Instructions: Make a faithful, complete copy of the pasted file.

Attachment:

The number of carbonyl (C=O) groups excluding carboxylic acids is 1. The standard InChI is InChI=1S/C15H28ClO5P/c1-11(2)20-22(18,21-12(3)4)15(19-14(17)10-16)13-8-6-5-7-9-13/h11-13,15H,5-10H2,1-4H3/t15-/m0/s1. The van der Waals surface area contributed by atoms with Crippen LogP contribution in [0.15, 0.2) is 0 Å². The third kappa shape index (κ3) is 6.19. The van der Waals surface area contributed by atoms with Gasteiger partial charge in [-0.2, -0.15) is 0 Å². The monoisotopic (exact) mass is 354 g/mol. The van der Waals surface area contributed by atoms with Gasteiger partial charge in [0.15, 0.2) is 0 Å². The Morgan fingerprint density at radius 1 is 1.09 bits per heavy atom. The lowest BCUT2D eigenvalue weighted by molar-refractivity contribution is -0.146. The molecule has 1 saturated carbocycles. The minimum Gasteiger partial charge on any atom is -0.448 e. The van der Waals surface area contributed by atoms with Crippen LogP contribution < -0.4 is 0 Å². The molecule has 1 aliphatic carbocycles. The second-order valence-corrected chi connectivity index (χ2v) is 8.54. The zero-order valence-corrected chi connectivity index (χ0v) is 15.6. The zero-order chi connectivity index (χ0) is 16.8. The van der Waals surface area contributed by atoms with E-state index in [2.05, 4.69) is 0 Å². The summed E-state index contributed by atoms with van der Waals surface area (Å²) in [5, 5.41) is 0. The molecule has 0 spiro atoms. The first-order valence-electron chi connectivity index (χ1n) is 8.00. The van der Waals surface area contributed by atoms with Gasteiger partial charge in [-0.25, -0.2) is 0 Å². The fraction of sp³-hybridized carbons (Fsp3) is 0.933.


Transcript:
The number of carbonyl (C=O) groups excluding carboxylic acids is 1. The standard InChI is InChI=1S/C15H28ClO5P/c1-11(2)20-22(18,21-12(3)4)15(19-14(17)10-16)13-8-6-5-7-9-13/h11-13,15H,5-10H2,1-4H3/t15-/m0/s1. The van der Waals surface area contributed by atoms with Crippen LogP contribution in [0.15, 0.2) is 0 Å². The third kappa shape index (κ3) is 6.19. The van der Waals surface area contributed by atoms with Gasteiger partial charge in [-0.2, -0.15) is 0 Å². The monoisotopic (exact) mass is 354 g/mol. The van der Waals surface area contributed by atoms with Gasteiger partial charge in [0.15, 0.2) is 0 Å². The Morgan fingerprint density at radius 1 is 1.09 bits per heavy atom. The lowest BCUT2D eigenvalue weighted by molar-refractivity contribution is -0.146. The molecule has 1 saturated carbocycles. The minimum Gasteiger partial charge on any atom is -0.448 e. The van der Waals surface area contributed by atoms with Crippen LogP contribution < -0.4 is 0 Å². The molecule has 1 aliphatic carbocycles. The second-order valence-corrected chi connectivity index (χ2v) is 8.54. The zero-order valence-corrected chi connectivity index (χ0v) is 15.6. The zero-order chi connectivity index (χ0) is 16.8. The van der Waals surface area contributed by atoms with E-state index in [2.05, 4.69) is 0 Å². The summed E-state index contributed by atoms with van der Waals surface area (Å²) in [5, 5.41) is 0. The molecule has 0 spiro atoms. The first-order valence-electron chi connectivity index (χ1n) is 8.00. The van der Waals surface area contributed by atoms with Gasteiger partial charge in [-0.25, -0.2) is 0 Å². The fraction of sp³-hybridized carbons (Fsp3) is 0.933.